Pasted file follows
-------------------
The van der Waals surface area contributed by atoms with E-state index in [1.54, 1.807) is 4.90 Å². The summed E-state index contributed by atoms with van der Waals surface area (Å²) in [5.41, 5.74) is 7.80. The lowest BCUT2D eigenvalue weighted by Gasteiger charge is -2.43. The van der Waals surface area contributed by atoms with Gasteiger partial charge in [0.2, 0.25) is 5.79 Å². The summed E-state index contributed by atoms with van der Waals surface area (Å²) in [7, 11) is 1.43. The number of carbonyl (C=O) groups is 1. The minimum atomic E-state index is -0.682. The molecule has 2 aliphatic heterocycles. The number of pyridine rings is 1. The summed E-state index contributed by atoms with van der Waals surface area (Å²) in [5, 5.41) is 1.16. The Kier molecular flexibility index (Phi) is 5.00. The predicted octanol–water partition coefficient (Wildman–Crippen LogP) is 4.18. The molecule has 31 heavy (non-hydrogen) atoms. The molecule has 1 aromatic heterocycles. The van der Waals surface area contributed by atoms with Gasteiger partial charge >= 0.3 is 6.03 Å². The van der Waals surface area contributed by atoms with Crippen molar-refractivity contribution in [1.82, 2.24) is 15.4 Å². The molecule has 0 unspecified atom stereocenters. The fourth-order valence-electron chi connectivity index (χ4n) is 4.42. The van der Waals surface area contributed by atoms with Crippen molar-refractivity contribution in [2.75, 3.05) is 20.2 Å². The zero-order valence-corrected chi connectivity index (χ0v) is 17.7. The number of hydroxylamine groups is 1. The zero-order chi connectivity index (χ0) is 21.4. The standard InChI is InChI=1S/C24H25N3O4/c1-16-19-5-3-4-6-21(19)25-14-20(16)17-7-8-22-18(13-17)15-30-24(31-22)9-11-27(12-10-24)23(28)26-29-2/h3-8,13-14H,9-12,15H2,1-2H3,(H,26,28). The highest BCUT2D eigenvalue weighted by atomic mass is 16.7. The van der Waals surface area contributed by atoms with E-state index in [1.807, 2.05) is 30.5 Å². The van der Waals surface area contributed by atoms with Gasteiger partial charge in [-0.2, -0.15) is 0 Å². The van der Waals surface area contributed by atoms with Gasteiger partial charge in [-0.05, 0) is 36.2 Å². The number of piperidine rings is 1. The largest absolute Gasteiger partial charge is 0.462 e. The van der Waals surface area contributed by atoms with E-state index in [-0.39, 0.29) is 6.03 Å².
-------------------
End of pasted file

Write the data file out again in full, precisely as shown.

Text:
The van der Waals surface area contributed by atoms with E-state index in [1.54, 1.807) is 4.90 Å². The summed E-state index contributed by atoms with van der Waals surface area (Å²) in [5.41, 5.74) is 7.80. The lowest BCUT2D eigenvalue weighted by Gasteiger charge is -2.43. The van der Waals surface area contributed by atoms with Gasteiger partial charge in [0.2, 0.25) is 5.79 Å². The summed E-state index contributed by atoms with van der Waals surface area (Å²) in [7, 11) is 1.43. The number of carbonyl (C=O) groups is 1. The minimum atomic E-state index is -0.682. The molecule has 2 aliphatic heterocycles. The number of pyridine rings is 1. The summed E-state index contributed by atoms with van der Waals surface area (Å²) in [5, 5.41) is 1.16. The Kier molecular flexibility index (Phi) is 5.00. The predicted octanol–water partition coefficient (Wildman–Crippen LogP) is 4.18. The molecule has 31 heavy (non-hydrogen) atoms. The molecule has 1 aromatic heterocycles. The van der Waals surface area contributed by atoms with Gasteiger partial charge >= 0.3 is 6.03 Å². The van der Waals surface area contributed by atoms with Crippen molar-refractivity contribution in [1.82, 2.24) is 15.4 Å². The molecule has 0 unspecified atom stereocenters. The fourth-order valence-electron chi connectivity index (χ4n) is 4.42. The van der Waals surface area contributed by atoms with Crippen molar-refractivity contribution in [2.75, 3.05) is 20.2 Å². The zero-order valence-corrected chi connectivity index (χ0v) is 17.7. The number of hydroxylamine groups is 1. The zero-order chi connectivity index (χ0) is 21.4. The standard InChI is InChI=1S/C24H25N3O4/c1-16-19-5-3-4-6-21(19)25-14-20(16)17-7-8-22-18(13-17)15-30-24(31-22)9-11-27(12-10-24)23(28)26-29-2/h3-8,13-14H,9-12,15H2,1-2H3,(H,26,28). The highest BCUT2D eigenvalue weighted by atomic mass is 16.7. The van der Waals surface area contributed by atoms with E-state index in [1.807, 2.05) is 30.5 Å². The van der Waals surface area contributed by atoms with Gasteiger partial charge in [-0.2, -0.15) is 0 Å². The van der Waals surface area contributed by atoms with Gasteiger partial charge in [-0.05, 0) is 36.2 Å². The number of piperidine rings is 1. The largest absolute Gasteiger partial charge is 0.462 e. The van der Waals surface area contributed by atoms with E-state index in [-0.39, 0.29) is 6.03 Å².